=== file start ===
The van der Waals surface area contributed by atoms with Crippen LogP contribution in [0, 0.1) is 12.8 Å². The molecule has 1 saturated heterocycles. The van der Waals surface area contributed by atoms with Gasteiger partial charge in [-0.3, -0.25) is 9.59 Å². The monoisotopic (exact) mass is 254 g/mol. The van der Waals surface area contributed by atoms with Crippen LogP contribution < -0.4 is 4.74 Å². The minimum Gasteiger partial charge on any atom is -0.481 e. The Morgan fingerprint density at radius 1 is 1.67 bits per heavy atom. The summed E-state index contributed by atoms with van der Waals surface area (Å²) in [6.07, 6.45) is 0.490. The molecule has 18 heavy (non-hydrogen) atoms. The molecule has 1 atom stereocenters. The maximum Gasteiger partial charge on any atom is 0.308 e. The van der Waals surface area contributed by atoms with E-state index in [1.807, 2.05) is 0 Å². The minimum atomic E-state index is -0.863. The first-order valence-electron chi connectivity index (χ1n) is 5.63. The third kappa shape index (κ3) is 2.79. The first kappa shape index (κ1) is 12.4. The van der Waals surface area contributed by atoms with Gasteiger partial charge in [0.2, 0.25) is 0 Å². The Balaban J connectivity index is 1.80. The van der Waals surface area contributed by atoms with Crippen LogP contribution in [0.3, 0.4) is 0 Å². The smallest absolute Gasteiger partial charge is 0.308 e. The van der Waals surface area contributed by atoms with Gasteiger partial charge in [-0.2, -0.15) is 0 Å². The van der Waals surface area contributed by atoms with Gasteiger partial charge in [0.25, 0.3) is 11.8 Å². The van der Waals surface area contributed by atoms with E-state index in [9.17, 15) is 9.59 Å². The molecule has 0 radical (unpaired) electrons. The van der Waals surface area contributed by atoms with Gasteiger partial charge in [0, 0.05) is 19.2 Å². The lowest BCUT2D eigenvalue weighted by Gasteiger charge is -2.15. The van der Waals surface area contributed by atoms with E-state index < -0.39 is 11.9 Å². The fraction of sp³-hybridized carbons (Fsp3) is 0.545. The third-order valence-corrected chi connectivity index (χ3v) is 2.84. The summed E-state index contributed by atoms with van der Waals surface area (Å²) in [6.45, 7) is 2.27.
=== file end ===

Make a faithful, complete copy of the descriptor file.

The van der Waals surface area contributed by atoms with Crippen LogP contribution in [0, 0.1) is 12.8 Å². The molecule has 1 saturated heterocycles. The van der Waals surface area contributed by atoms with Gasteiger partial charge in [-0.3, -0.25) is 9.59 Å². The monoisotopic (exact) mass is 254 g/mol. The van der Waals surface area contributed by atoms with Crippen LogP contribution < -0.4 is 4.74 Å². The minimum Gasteiger partial charge on any atom is -0.481 e. The Morgan fingerprint density at radius 1 is 1.67 bits per heavy atom. The summed E-state index contributed by atoms with van der Waals surface area (Å²) in [6.07, 6.45) is 0.490. The molecule has 18 heavy (non-hydrogen) atoms. The molecule has 1 atom stereocenters. The maximum Gasteiger partial charge on any atom is 0.308 e. The van der Waals surface area contributed by atoms with E-state index in [1.807, 2.05) is 0 Å². The minimum atomic E-state index is -0.863. The first-order valence-electron chi connectivity index (χ1n) is 5.63. The third kappa shape index (κ3) is 2.79. The first kappa shape index (κ1) is 12.4. The van der Waals surface area contributed by atoms with Gasteiger partial charge in [0.2, 0.25) is 0 Å². The Balaban J connectivity index is 1.80. The van der Waals surface area contributed by atoms with Crippen LogP contribution in [0.3, 0.4) is 0 Å². The smallest absolute Gasteiger partial charge is 0.308 e. The van der Waals surface area contributed by atoms with Gasteiger partial charge in [-0.2, -0.15) is 0 Å². The van der Waals surface area contributed by atoms with Gasteiger partial charge in [0.25, 0.3) is 11.8 Å². The van der Waals surface area contributed by atoms with E-state index in [9.17, 15) is 9.59 Å². The molecule has 0 radical (unpaired) electrons. The van der Waals surface area contributed by atoms with Gasteiger partial charge in [0, 0.05) is 19.2 Å². The lowest BCUT2D eigenvalue weighted by Gasteiger charge is -2.15. The van der Waals surface area contributed by atoms with E-state index < -0.39 is 11.9 Å². The fraction of sp³-hybridized carbons (Fsp3) is 0.545. The third-order valence-corrected chi connectivity index (χ3v) is 2.84. The summed E-state index contributed by atoms with van der Waals surface area (Å²) in [6.45, 7) is 2.27.